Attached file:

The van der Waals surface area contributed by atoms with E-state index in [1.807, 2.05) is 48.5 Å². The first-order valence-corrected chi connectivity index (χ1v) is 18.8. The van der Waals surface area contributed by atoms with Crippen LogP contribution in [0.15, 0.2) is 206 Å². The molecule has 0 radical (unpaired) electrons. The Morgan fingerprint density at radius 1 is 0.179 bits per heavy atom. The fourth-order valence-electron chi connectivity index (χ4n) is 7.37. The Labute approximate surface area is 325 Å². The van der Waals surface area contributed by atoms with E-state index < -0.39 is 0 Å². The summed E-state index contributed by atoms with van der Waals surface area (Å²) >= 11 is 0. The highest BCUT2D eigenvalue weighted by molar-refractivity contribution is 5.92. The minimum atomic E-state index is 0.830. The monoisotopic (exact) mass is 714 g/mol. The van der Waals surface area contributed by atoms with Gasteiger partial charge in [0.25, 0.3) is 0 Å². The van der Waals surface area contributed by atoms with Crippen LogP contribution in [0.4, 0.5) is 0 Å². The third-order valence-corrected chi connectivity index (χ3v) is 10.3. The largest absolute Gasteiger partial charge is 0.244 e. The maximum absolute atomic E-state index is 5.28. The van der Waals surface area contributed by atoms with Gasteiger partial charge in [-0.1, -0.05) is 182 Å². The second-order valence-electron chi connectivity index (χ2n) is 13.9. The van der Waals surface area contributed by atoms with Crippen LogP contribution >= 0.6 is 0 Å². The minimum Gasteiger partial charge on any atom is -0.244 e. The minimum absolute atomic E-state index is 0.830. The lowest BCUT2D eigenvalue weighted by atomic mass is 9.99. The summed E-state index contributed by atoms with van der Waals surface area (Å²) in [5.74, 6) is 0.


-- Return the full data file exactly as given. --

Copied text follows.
The van der Waals surface area contributed by atoms with E-state index in [1.807, 2.05) is 48.5 Å². The first-order valence-corrected chi connectivity index (χ1v) is 18.8. The van der Waals surface area contributed by atoms with Crippen LogP contribution in [0.15, 0.2) is 206 Å². The molecule has 0 radical (unpaired) electrons. The Morgan fingerprint density at radius 1 is 0.179 bits per heavy atom. The fourth-order valence-electron chi connectivity index (χ4n) is 7.37. The Labute approximate surface area is 325 Å². The van der Waals surface area contributed by atoms with E-state index < -0.39 is 0 Å². The summed E-state index contributed by atoms with van der Waals surface area (Å²) >= 11 is 0. The highest BCUT2D eigenvalue weighted by molar-refractivity contribution is 5.92. The minimum atomic E-state index is 0.830. The monoisotopic (exact) mass is 714 g/mol. The van der Waals surface area contributed by atoms with Gasteiger partial charge in [0.25, 0.3) is 0 Å². The van der Waals surface area contributed by atoms with Crippen LogP contribution in [0.4, 0.5) is 0 Å². The third-order valence-corrected chi connectivity index (χ3v) is 10.3. The largest absolute Gasteiger partial charge is 0.244 e. The maximum absolute atomic E-state index is 5.28. The van der Waals surface area contributed by atoms with Gasteiger partial charge in [-0.1, -0.05) is 182 Å². The second-order valence-electron chi connectivity index (χ2n) is 13.9. The van der Waals surface area contributed by atoms with Crippen LogP contribution >= 0.6 is 0 Å². The minimum Gasteiger partial charge on any atom is -0.244 e. The minimum absolute atomic E-state index is 0.830. The lowest BCUT2D eigenvalue weighted by atomic mass is 9.99. The summed E-state index contributed by atoms with van der Waals surface area (Å²) in [5.74, 6) is 0.